The Camel and the Trashman: Lancelot and Don West
A couple weeks ago when the goat from Texas, or thereabouts, made such a big splash around the Eldersburg area, I wrote a silly thing and mentioned Don West’s camel, which got me thinking about Don and his camel. And so I contacted Don, and here’s an update on the county’s only verified (by me) living camel. And a bit on Don, too, who is weird in his own way. (Well, he does own a camel.)
The camel, by the way, is named Lancelot, and Don runs an organization called Waste Not! Carroll and has what some might consider an unhealthy relationship with trash.
How’s Lancelot, your camel? Please don’t tell me he’s dead.
Lancelot is alive and still kicking. We really don’t know exactly how old he is, but I tell people he could outlive me – and become a burden to our children. When we rescued him, there were two other camels that we found homes for, one of which was in Carroll County.
That was like seven years ago, so I don’t know if it’s still around the area or not.
So there’s a possibility that there’s at least one other camel in Carroll County?
There is a real possibility, but I don’t know for sure. They are more prevalent in this country than I ever imagined.
What other kinds of strange beasts do you have roaming your lands?
Our herd of animals is thinning out now that none of our three children live at home. This past year was especially tough. We lost a dog, a cat and two goats. [No, not that goat.] We still have a dog, two cats, one goat and three alpacas.
Over the years, we have raised a llama, a miniature donkey, goats, sheep, pigs, cattle, rabbits, chickens and a tarantula. Many of our animals were rescues or otherwise unwanted by their original owners.
How do you go about rescuing a camel in Carroll County? I mean, was he just roaming the farmland in need of a home?
Oh, that’s a long story. He had a home, just not a very good one.It came to our attention when a woman we knew who ran a large animal rescue program (primarily alpacas and llamas), contacted us about possibly adopting some more animals from her so she could raise funds for this camel rescue she was involved in.
My response to the rescue lady was that we really didn’t want any more critters, but we would help her any way we could, and we had enough pasture that we could foster a camel once they were removed.
Yes. Often when these large exotics are in a bad way, the owners aren’t willing to give them up without some kind of compensation – since they are expensive to acquire and keep. So, you actually have to negotiate with the owner of the mistreated animals so you can purchase them.
Why not just report them to the Humane Society?
People did – but in order for the animal police to come in and take animals, there must be three complaints from individuals who would be prepared to go to court to testify of the abuse. That’s a very high bar.
Folks generally don’t like to narc their neighbors out and then sit across from them in court. In reality, it was the Humane Society who contacted our rescue lady. They knew the quickest way to get the surviving animals out was to go the cash-and-carry route.
I was told there were as many as 11 camels at this property at one time. By the time we got involved, there were three left, all of whom we were able to remove.
Over the course of a couple months, we negotiated with the owner to purchase the camels. I raised money from relatives, friends and customers. It became even more complicated when we thought the one camel might be pregnant.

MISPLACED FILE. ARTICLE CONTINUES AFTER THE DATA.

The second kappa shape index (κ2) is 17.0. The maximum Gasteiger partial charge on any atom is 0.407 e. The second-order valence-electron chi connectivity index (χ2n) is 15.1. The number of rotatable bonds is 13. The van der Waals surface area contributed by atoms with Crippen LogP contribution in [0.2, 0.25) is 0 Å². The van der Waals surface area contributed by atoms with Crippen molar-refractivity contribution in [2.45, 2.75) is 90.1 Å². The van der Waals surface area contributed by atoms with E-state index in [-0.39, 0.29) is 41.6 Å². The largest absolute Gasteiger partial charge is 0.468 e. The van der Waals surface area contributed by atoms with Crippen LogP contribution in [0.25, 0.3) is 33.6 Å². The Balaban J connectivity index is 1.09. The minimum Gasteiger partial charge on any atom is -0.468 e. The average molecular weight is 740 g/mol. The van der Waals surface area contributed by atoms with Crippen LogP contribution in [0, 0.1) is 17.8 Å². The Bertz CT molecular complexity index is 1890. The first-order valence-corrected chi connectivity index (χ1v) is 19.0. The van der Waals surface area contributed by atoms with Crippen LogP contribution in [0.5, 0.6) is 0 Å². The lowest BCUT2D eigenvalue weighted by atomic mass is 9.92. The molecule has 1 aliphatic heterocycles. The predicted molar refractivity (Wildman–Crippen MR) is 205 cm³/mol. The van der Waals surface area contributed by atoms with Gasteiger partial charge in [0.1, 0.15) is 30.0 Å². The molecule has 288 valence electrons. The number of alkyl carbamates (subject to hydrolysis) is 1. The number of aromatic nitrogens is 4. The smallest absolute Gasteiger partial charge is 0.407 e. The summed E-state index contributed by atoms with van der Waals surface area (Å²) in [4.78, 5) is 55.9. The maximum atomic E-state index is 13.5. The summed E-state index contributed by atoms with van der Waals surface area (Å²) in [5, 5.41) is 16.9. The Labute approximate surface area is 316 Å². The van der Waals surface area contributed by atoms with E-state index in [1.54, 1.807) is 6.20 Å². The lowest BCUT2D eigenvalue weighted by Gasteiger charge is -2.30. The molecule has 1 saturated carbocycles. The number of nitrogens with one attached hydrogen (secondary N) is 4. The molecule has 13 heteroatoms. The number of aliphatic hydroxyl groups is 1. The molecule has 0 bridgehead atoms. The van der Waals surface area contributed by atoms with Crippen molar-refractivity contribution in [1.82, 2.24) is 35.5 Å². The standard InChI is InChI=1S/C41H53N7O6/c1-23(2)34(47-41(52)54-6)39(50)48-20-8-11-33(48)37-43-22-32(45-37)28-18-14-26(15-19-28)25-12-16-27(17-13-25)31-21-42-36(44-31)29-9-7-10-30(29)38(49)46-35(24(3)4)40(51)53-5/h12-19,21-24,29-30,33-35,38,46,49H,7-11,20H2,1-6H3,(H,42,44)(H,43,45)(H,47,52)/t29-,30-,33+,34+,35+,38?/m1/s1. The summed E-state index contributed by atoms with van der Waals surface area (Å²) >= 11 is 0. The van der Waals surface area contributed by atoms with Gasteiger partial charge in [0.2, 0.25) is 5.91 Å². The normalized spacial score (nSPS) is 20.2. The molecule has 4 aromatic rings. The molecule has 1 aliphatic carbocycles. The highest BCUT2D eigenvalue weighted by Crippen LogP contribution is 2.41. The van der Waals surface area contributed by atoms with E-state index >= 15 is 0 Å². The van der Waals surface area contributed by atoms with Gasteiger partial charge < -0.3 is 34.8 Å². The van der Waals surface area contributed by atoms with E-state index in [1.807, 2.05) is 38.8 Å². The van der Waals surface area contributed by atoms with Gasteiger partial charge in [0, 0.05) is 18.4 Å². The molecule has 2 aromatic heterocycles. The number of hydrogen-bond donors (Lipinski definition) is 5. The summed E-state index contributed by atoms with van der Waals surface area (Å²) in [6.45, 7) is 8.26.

Eventually we brought the first one to our place, and we were able to foster him until a permanent home could be found. Again, as I said earlier, we weren’t looking for any more animals. I had imposed a new animal moratorium. Well, as you know, the camel came and has never left. So much for my animal moratorium. My family kids me to this day about that.
You say that there may have been 11 camels, but where the heck did the camels come from in the first place? Were they smuggled into the country? I mean, how did they end up in Carroll County?
Believe it or not, there is a rather lively camel trade in this country – more in the mid-west and far west. Even though we think of them as exotic, technically they are not.
I guess they can be used like any domesticated livestock. The ones that were rescued, the owner would take them to church picnics and birthday parties and charge for camel rides.
Admittedly, we send ours to a church in Pennsylvania each Christmas for a live Nativity scene. The income from that working holiday pays for his room and board for the entire year.
Where should Lancelot be living? What’s his natural habitat?
Honestly, I don’t know. We associate them with the desert, but that’s more a function of their domestication in the Middle East.They are very adaptable to various environments.
Come to think of it, what is he officially, a dromedary, a camel, or what?
He is a dromedary, a one-humper. Two humps is a Bactrian.
What does he eat?
Pasture grass in the summer, hay in the winter, some grain for minerals, and a balanced diet. And lots of water.
Where does he sleep?
Mostly on the ground out in the open. If the weather is bad, I have a covered enclosure he can go into to get out of the elements.
Has he ever been in your house?
No, he’s too big.
Has he ever tried to escape?
Not from our set-up, but the first year we had him, when we took him to his live nativity scene gig, he escaped from a paddock he was held in. That story appeared in the Washington Post.
We’ve had plenty of other animals escape, including a steer, who we were reunited with after we ran a Lost ad in the Carroll County Times, and some sheep that were corralled by the State Police on the median of Route 140.
How would you rate his intelligence? Is he as smart as a horse, a dog?
He is extremely intelligent, definitely smarter than a horse, and at least as smart as a dog.
Is he affectionate, friendly, grumpy? How would you describe his personality?
He is friendly and curious. Affectionate may be a stretch. He is a herd animal, so he enjoys the company of other animals. He has a playful streak, if you turn your back, he will pull your hair, especially if you’re a woman.
How would you describe your relationship with him? Is he happy to see you? Does he come when you call?